Football feature: Why do referees get such a hard time?
Michael Symons examines the thankless job of the modern-day official and asks why referees are seemingly always to blame
When did referees become such a hated breed?
I’m no apologist for the men in the middle but I can’t help but think they’re getting a raw deal.
A fortnight ago, Neil Warnock had this to say, after QPR were cruelly denied a second goal by Ceri Richards’ most heinous of offside decisions.
“I just wonder how much it hurts you when you see it on Match of the Day, if you’re an official. I’d love to know that,” he sulked.
What exactly is Warnock getting at? Does he think Richards dances around his living room delighting in replays of the said offence?
Or would he rather the linesman sat sobbing in the corner of a darkened room watching the monstrously marginal mistake over and over again?
Let’s be perfectly clear. It was an incorrect decision but nothing more. This was not a howler. It just so happened Shaun Wright-Phillips went on to score.
The fact Warnock thought it appropriate to question the professional integrity of the official says something for the hysterical response that referees and linesmen provoke.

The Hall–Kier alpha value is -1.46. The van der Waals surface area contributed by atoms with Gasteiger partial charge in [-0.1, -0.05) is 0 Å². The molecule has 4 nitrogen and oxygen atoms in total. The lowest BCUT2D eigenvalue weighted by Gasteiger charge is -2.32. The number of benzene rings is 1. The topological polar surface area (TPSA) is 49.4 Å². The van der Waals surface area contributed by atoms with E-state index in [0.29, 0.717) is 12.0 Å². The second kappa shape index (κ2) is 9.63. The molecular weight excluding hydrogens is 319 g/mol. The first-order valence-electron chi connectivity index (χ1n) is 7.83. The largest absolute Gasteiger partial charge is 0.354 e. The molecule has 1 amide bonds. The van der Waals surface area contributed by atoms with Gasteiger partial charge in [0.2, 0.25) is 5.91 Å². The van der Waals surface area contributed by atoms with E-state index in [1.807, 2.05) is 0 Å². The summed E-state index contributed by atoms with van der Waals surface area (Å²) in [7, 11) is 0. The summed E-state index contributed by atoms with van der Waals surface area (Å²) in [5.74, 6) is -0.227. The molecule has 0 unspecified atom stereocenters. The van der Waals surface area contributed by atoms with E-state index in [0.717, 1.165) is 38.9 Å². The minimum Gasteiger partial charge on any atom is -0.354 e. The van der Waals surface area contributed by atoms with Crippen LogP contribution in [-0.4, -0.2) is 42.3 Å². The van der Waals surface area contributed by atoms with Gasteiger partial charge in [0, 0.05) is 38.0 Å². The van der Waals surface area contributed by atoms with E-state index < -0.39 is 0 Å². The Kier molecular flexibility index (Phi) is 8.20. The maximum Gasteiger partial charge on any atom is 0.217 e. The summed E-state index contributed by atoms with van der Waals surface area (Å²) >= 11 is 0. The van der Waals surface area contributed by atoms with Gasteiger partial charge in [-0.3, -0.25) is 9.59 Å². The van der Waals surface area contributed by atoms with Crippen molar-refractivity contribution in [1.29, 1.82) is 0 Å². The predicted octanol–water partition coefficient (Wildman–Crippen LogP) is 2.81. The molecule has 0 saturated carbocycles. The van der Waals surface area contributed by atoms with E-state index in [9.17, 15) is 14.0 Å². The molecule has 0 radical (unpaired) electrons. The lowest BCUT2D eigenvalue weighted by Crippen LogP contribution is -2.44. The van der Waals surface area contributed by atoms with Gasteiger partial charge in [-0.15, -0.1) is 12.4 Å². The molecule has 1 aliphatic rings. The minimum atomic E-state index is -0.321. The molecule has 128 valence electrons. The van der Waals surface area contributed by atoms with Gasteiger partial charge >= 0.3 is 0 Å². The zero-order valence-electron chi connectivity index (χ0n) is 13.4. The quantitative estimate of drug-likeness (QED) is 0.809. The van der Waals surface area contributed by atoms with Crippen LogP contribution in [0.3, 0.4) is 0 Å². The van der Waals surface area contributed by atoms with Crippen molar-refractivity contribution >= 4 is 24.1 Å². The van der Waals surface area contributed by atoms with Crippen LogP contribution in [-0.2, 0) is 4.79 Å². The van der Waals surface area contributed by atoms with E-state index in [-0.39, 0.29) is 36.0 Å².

Warnock of course is by no means the only culprit. Alex Ferguson has famously had a thing or two to say about referees over the years and our beloved Harry Redknapp apparently broke a 30-year silence to have a little moan about Chris Foy.
Former Scunthorpe and Northampton Town striker Jamie Forrester said: “Everyone in the game appreciates just how tough it is for referees to get every decision right.
“But for far too long it has just been a free for all. I can tell you from my own experience that the language you hear directed towards officials isn’t particularly nice and players know they can get away with it. It’s just the culture we live in.
“I’m sure if you asked Neil Warnock the same question now, you would get a very different reaction,” he added.
“It’s very difficult for managers when they are interviewed just minutes after the final whistle. The media have to understand that the decision could cost QPR millions.”
So why is it, with the game quicker than ever and players more adept at throwing themselves to the floor, that we seem to have even less sympathy for Keith Hackett’s merry men?
I suspect in many cases it’s simply more convenient and significantly more satisfying to blame the referee than indulge in some post-match soul-searching.
Managers seem to be under the impression that the delicate egos of their players are such that they cannot tolerate public criticism and so vitriol is directed elsewhere.
Sports Tonight Live producer Josh Landy said: “If players started to show more respect to referees on the pitch, like you see in Rugby, then you’d expect the fans to follow suit.
“We have come to expect as the norm players hollering towards the officials when a decision fails to go with them – I don’t think most fans can tell you what has changed as a result of a supposed ‘Respect’ campaign.
“Human error, for all the frustration it causes, is ultimately what initiates much of the conversation between fans and therefore the sports media. That seems unlikely to change.”